Tarsh Thekaekara, project manager and biodiversity conservationist with The Shola Trust

“The ability for people and animals to share space is going to be a key issue for saving large mammal populations in much of the Western Ghats and possibly the rest of India as well,” said Tarsh Thekaekara, project manager and biodiversity conservationist with The Shola Trust. “All of the human-elephant mitigation strategies are currently very top-down. If you allow for more autonomy and allow local people to have their traditional mitigation strategies moving upward into policy, which is what we are trying to do in this project, that will go a long way in having more effective human-elephant conflict mitigation strategies in the years to come.”

This work is being replicated in Karnataka’s Kodagu District, and can be applied in other human-elephant coexistence areas.

In nearby Lokkere Reserve Forest, which borders Bandipur Tiger Reserve, human-wildlife conflict is also increasing as lantana (Lantana camara), a perennial flowering plant not native to India, and aggressive invasive species, prevents native vegetation from growing. This leads to a food shortage for wild animals, which in turn invade nearby villages.

With support from CEPF, the Paadhai Trust and Junglescapes partnered together to combine removal of lantana with the restoration of cleared areas using a green economy model that involves local communities. Development of a market-linked alternative livelihood option based on lantana craft items is allowing local people to earn up to about $60 USD per person per month.

“Involving local communities in any kind of habitat restoration is very critical because these are the people who are in the best position to conserve and protect the forests that are approximate to them,” said Ramesh Venkataraman from Junglescapes. “And an activity like restoration gives them employment for a fairly continuous period of time.”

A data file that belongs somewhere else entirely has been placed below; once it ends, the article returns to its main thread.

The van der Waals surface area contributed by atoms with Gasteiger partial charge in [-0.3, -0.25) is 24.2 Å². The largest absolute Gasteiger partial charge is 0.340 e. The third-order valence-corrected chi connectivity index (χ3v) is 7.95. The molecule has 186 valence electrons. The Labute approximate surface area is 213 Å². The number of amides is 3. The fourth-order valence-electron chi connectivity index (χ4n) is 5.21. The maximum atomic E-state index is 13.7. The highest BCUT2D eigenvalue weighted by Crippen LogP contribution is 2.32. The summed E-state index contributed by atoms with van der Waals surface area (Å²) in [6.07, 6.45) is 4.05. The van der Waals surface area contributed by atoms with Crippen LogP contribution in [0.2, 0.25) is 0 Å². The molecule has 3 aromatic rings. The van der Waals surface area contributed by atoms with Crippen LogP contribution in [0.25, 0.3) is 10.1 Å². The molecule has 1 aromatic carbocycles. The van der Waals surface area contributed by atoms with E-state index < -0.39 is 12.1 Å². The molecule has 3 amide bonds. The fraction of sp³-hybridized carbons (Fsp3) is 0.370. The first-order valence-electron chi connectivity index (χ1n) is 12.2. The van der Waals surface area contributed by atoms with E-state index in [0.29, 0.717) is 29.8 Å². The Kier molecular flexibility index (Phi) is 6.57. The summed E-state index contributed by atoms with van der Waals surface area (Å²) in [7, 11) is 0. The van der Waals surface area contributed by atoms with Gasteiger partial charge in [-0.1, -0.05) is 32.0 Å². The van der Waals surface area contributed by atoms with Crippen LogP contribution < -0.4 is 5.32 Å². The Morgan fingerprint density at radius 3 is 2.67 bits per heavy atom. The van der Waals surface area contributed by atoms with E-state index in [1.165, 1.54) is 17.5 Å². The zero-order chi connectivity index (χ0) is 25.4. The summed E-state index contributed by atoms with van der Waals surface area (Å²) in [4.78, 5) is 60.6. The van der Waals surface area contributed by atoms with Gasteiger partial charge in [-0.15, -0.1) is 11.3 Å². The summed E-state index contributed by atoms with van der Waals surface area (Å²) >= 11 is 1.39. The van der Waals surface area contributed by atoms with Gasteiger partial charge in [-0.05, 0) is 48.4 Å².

Participating community members were trained to remove lantana using a cut rootstock method (which eliminates the reproductive ability of the plant), and were compensated for their help with restoration activities, including the digging of rainwater trenches, planting of saplings, etc. The community members are currently restoring a 200-hectare (494 acres) plot, receiving approximately $200 per acre.

These projects, and other CEPF-supported work in the Western Ghats, demonstrate how conservation is a social process for and by people. They also help showcase the importance of involving local people in biodiversity conservation, and strengthening cultural and economic ties to nature.

Making lantana crafts. © CEPF-ATREE/photo by IoraPro

Ramesh Venkataraman from Junglescapes

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Sustaining Conservation Solutions
Sustaining Conservation Solutions

CEPF supports the SDGs and the United Nations recognition that sustaining a healthy environment is vital to the long-term well-being of people. While the core business of CEPF supports Goal 15, the conservation of biodiversity assists in achieving many of the SDGs.

No. Sustainable Development Goal Results from CEPF Portfolio in the Western Ghats
1 End poverty in all its forms everywhere ​114 communities with direct socioeconomic benefits, in terms of increased income, food security or other measures of human well-being.

A greater but unquantified number with indirect benefits through conservation and restoration of natural ecosystems that deliver essential provisioning and regulating services.